Annual physical checkups for your pet give your veterinarian the opportunity to help prevent disease and spot the earliest signs of developing health problems. Our Bedford vets share more about the importance of pet checkups and what they entail.
Why Cat & Dog Checkups Matter
Your pet's yearly routine exam is a veterinary checkup to help keep your companions healthy. These pet checkups are used when your pet is seemingly healthy but in order to ensure that there are no signs or symptoms of illness. These dog checkups and cat checkups are a great way to help your pet achieve optimal health by focusing on prevention and early disease detection.
When you bring your pet in to visit with their vet once or twice a year for these checkups, you give your veterinarian the opportunity to monitor your pet's overall health and check for the earliest signs of diseases that could otherwise be difficult to detect - such as cancers and parasites.
Scheduling Your Pet's Checkup
The frequency that your pet will need to visit for a pet checkup will depend on the type of pet as well as breed, age and if they suffer from any health conditions. If your animal is healthy at the moment but has a history of illness or a higher than average risk of developing a disease, seeing your vet twice a year can help to ensure that your pet stays as healthy as possible.
If you have a healthy adult pet then it will be recommended that they have yearly checkups.
Puppies and kittens as well as geriatric pets will need the most frequent care as they are most susceptible to illness. If you have a new puppy or kitten it can be a good idea to have a pet checkup once a month for the first 4 - 6 months.
Geriatric pets and animals such as giant breed dogs face an increased risk of developing a disease, so vets often recommend twice-yearly wellness exams for these pets. This will give your veterinarian an opportunity to check your pet for the earliest signs of disease, and get treatment started before the condition becomes more severe.
What to Expect at a Dog or Cat Checkup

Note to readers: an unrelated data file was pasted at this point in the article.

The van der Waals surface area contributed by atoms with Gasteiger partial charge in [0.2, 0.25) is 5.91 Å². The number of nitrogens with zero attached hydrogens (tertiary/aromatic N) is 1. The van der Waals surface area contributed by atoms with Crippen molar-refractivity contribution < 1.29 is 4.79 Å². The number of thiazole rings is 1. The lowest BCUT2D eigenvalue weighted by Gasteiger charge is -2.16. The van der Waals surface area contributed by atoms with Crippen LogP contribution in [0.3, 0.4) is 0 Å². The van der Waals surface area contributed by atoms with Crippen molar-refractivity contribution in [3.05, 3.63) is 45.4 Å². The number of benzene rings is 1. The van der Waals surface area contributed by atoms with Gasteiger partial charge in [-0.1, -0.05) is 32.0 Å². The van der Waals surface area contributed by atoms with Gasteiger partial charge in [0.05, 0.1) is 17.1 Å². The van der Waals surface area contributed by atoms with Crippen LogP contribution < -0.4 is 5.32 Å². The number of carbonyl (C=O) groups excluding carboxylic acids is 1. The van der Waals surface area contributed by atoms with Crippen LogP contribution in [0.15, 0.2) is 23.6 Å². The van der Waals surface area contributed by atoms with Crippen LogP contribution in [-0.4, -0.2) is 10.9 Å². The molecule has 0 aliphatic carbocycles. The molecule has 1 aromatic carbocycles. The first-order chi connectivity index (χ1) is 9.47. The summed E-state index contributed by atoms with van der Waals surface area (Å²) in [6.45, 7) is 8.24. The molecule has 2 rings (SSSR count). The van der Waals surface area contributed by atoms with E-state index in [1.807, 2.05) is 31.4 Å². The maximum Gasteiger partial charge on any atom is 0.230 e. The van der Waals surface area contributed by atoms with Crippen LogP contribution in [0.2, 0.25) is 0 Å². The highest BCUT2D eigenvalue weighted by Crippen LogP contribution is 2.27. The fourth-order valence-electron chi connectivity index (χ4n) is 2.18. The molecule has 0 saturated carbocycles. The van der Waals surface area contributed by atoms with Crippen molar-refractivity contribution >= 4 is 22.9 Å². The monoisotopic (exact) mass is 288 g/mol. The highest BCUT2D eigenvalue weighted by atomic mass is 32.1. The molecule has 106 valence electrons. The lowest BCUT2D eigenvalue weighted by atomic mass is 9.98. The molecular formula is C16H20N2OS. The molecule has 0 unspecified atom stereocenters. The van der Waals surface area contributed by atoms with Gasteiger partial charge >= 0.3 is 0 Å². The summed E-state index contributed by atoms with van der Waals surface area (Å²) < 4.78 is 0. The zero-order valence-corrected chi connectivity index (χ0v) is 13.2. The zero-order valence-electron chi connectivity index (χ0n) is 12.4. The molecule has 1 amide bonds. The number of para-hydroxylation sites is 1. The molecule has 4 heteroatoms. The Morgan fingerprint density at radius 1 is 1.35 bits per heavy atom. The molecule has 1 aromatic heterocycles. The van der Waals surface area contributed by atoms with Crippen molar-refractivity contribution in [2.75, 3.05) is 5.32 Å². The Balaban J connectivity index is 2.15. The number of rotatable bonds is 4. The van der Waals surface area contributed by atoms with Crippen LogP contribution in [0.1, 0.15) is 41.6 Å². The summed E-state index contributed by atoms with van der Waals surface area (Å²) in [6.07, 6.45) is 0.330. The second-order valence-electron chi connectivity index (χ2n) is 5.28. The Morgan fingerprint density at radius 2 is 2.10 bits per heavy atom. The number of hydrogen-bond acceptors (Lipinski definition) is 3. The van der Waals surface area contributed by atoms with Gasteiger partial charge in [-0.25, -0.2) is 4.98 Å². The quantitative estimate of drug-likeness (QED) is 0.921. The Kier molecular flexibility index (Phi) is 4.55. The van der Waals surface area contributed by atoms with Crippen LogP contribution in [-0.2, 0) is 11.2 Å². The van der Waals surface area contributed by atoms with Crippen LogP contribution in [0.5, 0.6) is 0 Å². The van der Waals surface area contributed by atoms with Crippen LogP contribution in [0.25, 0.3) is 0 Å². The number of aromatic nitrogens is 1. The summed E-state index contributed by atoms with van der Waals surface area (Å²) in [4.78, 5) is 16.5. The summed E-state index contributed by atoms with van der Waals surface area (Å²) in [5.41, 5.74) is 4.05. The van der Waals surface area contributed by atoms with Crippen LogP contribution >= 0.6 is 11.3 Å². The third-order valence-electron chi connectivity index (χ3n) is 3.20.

Durig your companion's pet checkup your vet will review your pet's medical history and will want to discuss any of your pet's health or behavior that you are concerned about. Your vet will also ask you about your pet's diet, lifestyle, exercise routine, level of thirst, and urination.
It will be common for your vet to ask you to bring in a stool sample in order to allow them to perform a fecal exam during the checkup. Fecals are a valuable tool when it comes to detecting intestinal parasites that can severely impact your pet's health.
Once you have discussed any concerns and your vet will complete a physical exam that may include the following:
- Weighing your pet
- Checking the animal's stance and gait for irregularities
- Examining your pet's feet and nails for damage or signs of more serious health concerns
- Listening to your animal's heart and lungs
- Taking a close look at your dog or cat's skin for issues such as dryness, parasites, or lumps
- Inspecting the overall condition of your pet's coat, watching for dandruff or bald patches
- Checking eyes for redness, cloudiness, eyelid issues, excessive tearing, or discharge
- Examining your pet's ears for signs of bacterial infection, ear mites, wax build-up, or polyps
- Looking at your pet's teeth for any indication of periodontal disease, damage or tooth decay
- Feeling along your pet's body (palpating) for signs of illness such as swelling, evidence of lameness such as limited range of motion, and signs of pain
- Palpate your pet's abdomen to access whether the internal organs appear to be normal and to check for signs of discomfort
All of these health checks and more can be done quickly and seamlessly if no issues are detected along the way. In most cases your vet will run through these checks while casually chatting with you.
Annual vaccines will also be given at your pet's wellness exam, based upon the appropriate schedule for your cat or dog. Vaccinations for puppies and kittens, as well as booster shots for adult dogs and cats, are an important part of giving your animal their very best chance at a long and happy life. Keeping your pet up to date on vaccines throughout their life will help to protect your furry friend against a range of contagious, potentially serious, diseases and conditions.
Other tests for your cat or dog
As well as the general health checks listed above, your vet may also recommend additional testing. When deciding whether your dog or cat should have additional testing it's important to keep in mind that in many cases early detection and treatment of disease is less expensive and less invasive than treating the condition once it has reached more advanced stages.
The following tests screen for a range of conditions and can help detect the very earliest signs of disease, even before symptoms appear:
- Complete blood count (CDC)
- Thyroid hormone testing
If you have a senior pet or a giant breed dog, more detailed diagnostic testing may also be recommended including x-rays and other imaging.
After Your Pet's Checkup
Once your pet's examination is complete, and your pet has received their annual vaccines, your vet will take the time to discuss any findings with you.
If your vet has detected any signs of illness or injury, they will take the time to speak to you about more detailed diagnostics, or available treatment options.
If your dog or cat is given a clean bill of health, your vet may offer tips or recommendations regarding your pet's diet and exercise routines, oral health, or appropriate parasite prevention.